Gene expression profiling of inflammatory breast cancer

Authors

  • François Bertucci MD, PhD,

    Corresponding author
    1. Department of Molecular Oncology, Cancer Research Center of Marseille, Paoli-Calmettes Institute, UMR891 Inserm, Marseille, France
    2. Department of Medical Oncology, Cancer Research Center of Marseille, Paoli-Calmettes Institute, UMR891 Inserm, Marseille, France
    3. Faculty of Medicine, University of the Mediterranean, Marseille, France
    • Departement d'Oncologie Médicale, Institut Paoli-Calmettes, UMR891 Inserm, 232, Bd Sainte-Marguerite, 13273 Marseille Cedex 09, France
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    • Fax: (011) 33 4 91 22 36 70

  • Pascal Finetti MSc,

    1. Department of Molecular Oncology, Cancer Research Center of Marseille, Paoli-Calmettes Institute, UMR891 Inserm, Marseille, France
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  • Daniel Birnbaum MD, PhD,

    1. Department of Molecular Oncology, Cancer Research Center of Marseille, Paoli-Calmettes Institute, UMR891 Inserm, Marseille, France
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  • Patrice Viens MD

    1. Department of Medical Oncology, Cancer Research Center of Marseille, Paoli-Calmettes Institute, UMR891 Inserm, Marseille, France
    2. Faculty of Medicine, University of the Mediterranean, Marseille, France
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  • The articles in this supplement were presented at the First International Inflammatory Breast Cancer Conference, Houston, Texas, December 5-7, 2008.

Abstract

BACKGROUND:

Inflammatory breast cancer (IBC) is a rare but aggressive form of breast cancer. Despite multimodality treatment, the long-term survival rate for patients with IBC has remained inferior at 50%. Until recently, IBC was understudied at the molecular level. Since 2004, new high-throughput molecular profiling technologies have been applied to clinical samples with the aim of identifying genes or pathways potentially involved in disease development that may represent new, clinically relevant targets.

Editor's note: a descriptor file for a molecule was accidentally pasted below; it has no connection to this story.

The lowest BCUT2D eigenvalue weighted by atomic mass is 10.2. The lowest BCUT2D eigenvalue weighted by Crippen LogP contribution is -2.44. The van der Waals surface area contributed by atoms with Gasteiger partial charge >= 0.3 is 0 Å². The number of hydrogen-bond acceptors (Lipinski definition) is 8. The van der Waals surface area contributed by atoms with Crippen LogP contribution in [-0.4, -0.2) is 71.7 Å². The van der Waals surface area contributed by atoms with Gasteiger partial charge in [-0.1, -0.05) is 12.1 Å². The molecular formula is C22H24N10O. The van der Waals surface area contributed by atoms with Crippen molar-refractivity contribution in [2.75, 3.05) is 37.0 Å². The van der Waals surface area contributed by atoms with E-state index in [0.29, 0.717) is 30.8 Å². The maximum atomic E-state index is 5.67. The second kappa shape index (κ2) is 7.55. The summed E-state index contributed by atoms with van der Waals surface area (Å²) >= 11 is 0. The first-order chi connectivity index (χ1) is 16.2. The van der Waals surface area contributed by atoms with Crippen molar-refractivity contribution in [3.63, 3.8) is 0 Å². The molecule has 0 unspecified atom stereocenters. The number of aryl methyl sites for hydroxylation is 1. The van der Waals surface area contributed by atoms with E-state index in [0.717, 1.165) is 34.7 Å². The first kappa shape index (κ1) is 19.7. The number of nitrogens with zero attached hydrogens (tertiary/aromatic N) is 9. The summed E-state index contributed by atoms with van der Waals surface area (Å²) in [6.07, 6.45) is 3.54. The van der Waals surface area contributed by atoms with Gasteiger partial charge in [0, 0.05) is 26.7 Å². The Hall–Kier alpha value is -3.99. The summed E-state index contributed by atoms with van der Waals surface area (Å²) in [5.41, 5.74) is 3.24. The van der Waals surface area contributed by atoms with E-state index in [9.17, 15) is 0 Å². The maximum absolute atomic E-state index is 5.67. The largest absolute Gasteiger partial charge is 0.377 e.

METHODS:

The authors conducted gene expression profiling studies of IBC clinical samples and investigated issues that may be addressed in the future to allow the “omics” approach to reach its full potential in IBC.

RESULTS:

Starting in December 2004, 6 research groups compared the expression profiles of IBC samples and non-IBC samples. The series of samples were small (37 IBCs for the largest study) and heterogeneous (various tumor selection criteria and technologic platforms were used). The results indicated the feasibility of messenger RNA expression profiling from IBC biopsies, and they demonstrated the great transcriptional heterogeneity of IBC and the existence of molecular subtypes similar to non-IBC that more frequently were basal and positive for ERBB2. Supervised analyses demonstrated differences in gene expression levels between the IBC and non-IBC variable across studies with sometimes no or very subtle differences and, to date, no gene overlap across the reported signatures. No signature predictive of therapeutic response or clinical outcome has been reliably identified or validated.

CONCLUSIONS:

Because of the great heterogeneity of IBC, future studies will have to include larger series of IBC samples that are selected using homogeneous criteria. This calls for urgent international collaborations. Cancer 2010;116(11 suppl):2783–93. © 2010 American Cancer Society.

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